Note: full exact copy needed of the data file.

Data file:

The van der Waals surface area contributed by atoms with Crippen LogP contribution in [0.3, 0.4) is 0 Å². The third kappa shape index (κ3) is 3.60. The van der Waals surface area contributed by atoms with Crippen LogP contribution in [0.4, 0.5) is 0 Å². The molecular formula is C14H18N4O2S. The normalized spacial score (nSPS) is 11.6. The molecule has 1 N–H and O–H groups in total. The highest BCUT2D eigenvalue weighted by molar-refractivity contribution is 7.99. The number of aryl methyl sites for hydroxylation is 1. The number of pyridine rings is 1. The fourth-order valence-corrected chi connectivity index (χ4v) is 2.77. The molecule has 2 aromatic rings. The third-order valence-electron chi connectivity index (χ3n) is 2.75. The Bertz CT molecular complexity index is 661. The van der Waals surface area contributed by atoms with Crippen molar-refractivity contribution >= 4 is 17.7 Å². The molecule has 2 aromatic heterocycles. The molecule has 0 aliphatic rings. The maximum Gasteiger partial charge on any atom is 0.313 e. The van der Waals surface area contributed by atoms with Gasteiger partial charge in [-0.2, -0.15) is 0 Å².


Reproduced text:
The van der Waals surface area contributed by atoms with Crippen LogP contribution in [0.3, 0.4) is 0 Å². The third kappa shape index (κ3) is 3.60. The van der Waals surface area contributed by atoms with Crippen LogP contribution in [0.4, 0.5) is 0 Å². The molecular formula is C14H18N4O2S. The normalized spacial score (nSPS) is 11.6. The molecule has 1 N–H and O–H groups in total. The highest BCUT2D eigenvalue weighted by molar-refractivity contribution is 7.99. The number of aryl methyl sites for hydroxylation is 1. The number of pyridine rings is 1. The fourth-order valence-corrected chi connectivity index (χ4v) is 2.77. The molecule has 2 aromatic rings. The third-order valence-electron chi connectivity index (χ3n) is 2.75. The Bertz CT molecular complexity index is 661. The van der Waals surface area contributed by atoms with Crippen molar-refractivity contribution >= 4 is 17.7 Å². The molecule has 2 aromatic heterocycles. The molecule has 0 aliphatic rings. The maximum Gasteiger partial charge on any atom is 0.313 e. The van der Waals surface area contributed by atoms with Gasteiger partial charge in [-0.2, -0.15) is 0 Å².